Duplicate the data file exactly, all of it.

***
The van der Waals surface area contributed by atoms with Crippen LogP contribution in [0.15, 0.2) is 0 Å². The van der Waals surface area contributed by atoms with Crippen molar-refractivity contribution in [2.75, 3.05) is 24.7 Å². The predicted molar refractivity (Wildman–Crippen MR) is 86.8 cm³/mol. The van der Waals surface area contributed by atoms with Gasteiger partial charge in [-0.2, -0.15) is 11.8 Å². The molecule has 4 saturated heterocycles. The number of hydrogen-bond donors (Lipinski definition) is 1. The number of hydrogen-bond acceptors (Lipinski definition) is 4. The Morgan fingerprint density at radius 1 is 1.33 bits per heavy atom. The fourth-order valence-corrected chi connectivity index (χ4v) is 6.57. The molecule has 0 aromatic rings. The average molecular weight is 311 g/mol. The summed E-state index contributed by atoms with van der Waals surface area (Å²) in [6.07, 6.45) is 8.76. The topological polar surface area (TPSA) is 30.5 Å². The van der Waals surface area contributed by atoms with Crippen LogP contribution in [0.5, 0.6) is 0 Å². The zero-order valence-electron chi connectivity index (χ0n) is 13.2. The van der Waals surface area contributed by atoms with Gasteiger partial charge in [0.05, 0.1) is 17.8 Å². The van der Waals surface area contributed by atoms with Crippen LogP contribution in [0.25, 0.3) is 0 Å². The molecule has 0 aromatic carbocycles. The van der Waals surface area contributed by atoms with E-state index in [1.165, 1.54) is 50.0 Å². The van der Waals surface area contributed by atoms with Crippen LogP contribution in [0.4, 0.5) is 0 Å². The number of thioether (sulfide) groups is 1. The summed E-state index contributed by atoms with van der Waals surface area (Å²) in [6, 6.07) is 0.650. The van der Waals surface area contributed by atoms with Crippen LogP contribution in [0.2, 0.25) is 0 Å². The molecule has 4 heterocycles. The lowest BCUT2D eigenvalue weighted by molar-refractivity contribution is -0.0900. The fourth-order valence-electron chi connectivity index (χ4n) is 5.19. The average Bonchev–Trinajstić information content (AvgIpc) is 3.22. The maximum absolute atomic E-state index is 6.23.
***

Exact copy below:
The van der Waals surface area contributed by atoms with Crippen LogP contribution in [0.15, 0.2) is 0 Å². The van der Waals surface area contributed by atoms with Crippen molar-refractivity contribution in [2.75, 3.05) is 24.7 Å². The predicted molar refractivity (Wildman–Crippen MR) is 86.8 cm³/mol. The van der Waals surface area contributed by atoms with Gasteiger partial charge in [-0.2, -0.15) is 11.8 Å². The molecule has 4 saturated heterocycles. The number of hydrogen-bond donors (Lipinski definition) is 1. The number of hydrogen-bond acceptors (Lipinski definition) is 4. The Morgan fingerprint density at radius 1 is 1.33 bits per heavy atom. The fourth-order valence-corrected chi connectivity index (χ4v) is 6.57. The molecule has 0 aromatic rings. The average molecular weight is 311 g/mol. The summed E-state index contributed by atoms with van der Waals surface area (Å²) in [6.07, 6.45) is 8.76. The topological polar surface area (TPSA) is 30.5 Å². The van der Waals surface area contributed by atoms with Crippen LogP contribution in [0.5, 0.6) is 0 Å². The zero-order valence-electron chi connectivity index (χ0n) is 13.2. The van der Waals surface area contributed by atoms with Gasteiger partial charge in [0.05, 0.1) is 17.8 Å². The van der Waals surface area contributed by atoms with Crippen LogP contribution in [0.25, 0.3) is 0 Å². The molecule has 0 aromatic carbocycles. The van der Waals surface area contributed by atoms with E-state index in [1.165, 1.54) is 50.0 Å². The van der Waals surface area contributed by atoms with Crippen LogP contribution in [0.4, 0.5) is 0 Å². The number of thioether (sulfide) groups is 1. The summed E-state index contributed by atoms with van der Waals surface area (Å²) in [6, 6.07) is 0.650. The van der Waals surface area contributed by atoms with Crippen LogP contribution in [0.2, 0.25) is 0 Å². The molecule has 4 heterocycles. The lowest BCUT2D eigenvalue weighted by molar-refractivity contribution is -0.0900. The fourth-order valence-electron chi connectivity index (χ4n) is 5.19. The average Bonchev–Trinajstić information content (AvgIpc) is 3.22. The maximum absolute atomic E-state index is 6.23.